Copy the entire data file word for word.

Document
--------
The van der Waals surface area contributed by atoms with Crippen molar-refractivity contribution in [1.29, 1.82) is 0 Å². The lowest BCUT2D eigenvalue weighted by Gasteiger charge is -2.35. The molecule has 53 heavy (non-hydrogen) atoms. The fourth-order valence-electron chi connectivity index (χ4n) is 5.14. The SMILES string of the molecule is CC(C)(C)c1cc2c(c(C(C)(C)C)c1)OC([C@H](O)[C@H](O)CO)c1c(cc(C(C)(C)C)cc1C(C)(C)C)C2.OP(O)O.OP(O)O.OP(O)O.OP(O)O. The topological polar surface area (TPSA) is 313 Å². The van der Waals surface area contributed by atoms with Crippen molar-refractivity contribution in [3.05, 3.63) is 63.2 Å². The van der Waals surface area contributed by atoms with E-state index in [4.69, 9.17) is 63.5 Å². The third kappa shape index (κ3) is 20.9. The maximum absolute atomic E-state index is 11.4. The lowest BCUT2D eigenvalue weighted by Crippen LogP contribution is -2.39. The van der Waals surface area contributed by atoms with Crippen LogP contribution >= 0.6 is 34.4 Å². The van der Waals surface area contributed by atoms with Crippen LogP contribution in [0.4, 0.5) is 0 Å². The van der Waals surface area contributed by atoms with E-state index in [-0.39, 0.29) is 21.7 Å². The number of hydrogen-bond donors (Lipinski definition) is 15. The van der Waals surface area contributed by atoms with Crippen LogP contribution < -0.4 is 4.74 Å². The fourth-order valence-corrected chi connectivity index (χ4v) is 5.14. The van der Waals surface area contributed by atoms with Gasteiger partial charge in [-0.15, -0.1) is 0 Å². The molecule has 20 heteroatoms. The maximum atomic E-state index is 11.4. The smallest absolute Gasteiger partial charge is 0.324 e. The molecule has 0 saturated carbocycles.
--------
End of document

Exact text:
The van der Waals surface area contributed by atoms with Crippen molar-refractivity contribution in [1.29, 1.82) is 0 Å². The lowest BCUT2D eigenvalue weighted by Gasteiger charge is -2.35. The molecule has 53 heavy (non-hydrogen) atoms. The fourth-order valence-electron chi connectivity index (χ4n) is 5.14. The SMILES string of the molecule is CC(C)(C)c1cc2c(c(C(C)(C)C)c1)OC([C@H](O)[C@H](O)CO)c1c(cc(C(C)(C)C)cc1C(C)(C)C)C2.OP(O)O.OP(O)O.OP(O)O.OP(O)O. The topological polar surface area (TPSA) is 313 Å². The van der Waals surface area contributed by atoms with Crippen molar-refractivity contribution in [3.05, 3.63) is 63.2 Å². The van der Waals surface area contributed by atoms with E-state index in [4.69, 9.17) is 63.5 Å². The third kappa shape index (κ3) is 20.9. The maximum absolute atomic E-state index is 11.4. The lowest BCUT2D eigenvalue weighted by Crippen LogP contribution is -2.39. The van der Waals surface area contributed by atoms with Crippen LogP contribution >= 0.6 is 34.4 Å². The van der Waals surface area contributed by atoms with Crippen LogP contribution in [0.4, 0.5) is 0 Å². The van der Waals surface area contributed by atoms with E-state index in [-0.39, 0.29) is 21.7 Å². The number of hydrogen-bond donors (Lipinski definition) is 15. The van der Waals surface area contributed by atoms with Crippen LogP contribution < -0.4 is 4.74 Å². The fourth-order valence-corrected chi connectivity index (χ4v) is 5.14. The van der Waals surface area contributed by atoms with Gasteiger partial charge in [-0.15, -0.1) is 0 Å². The molecule has 20 heteroatoms. The maximum atomic E-state index is 11.4. The smallest absolute Gasteiger partial charge is 0.324 e. The molecule has 0 saturated carbocycles.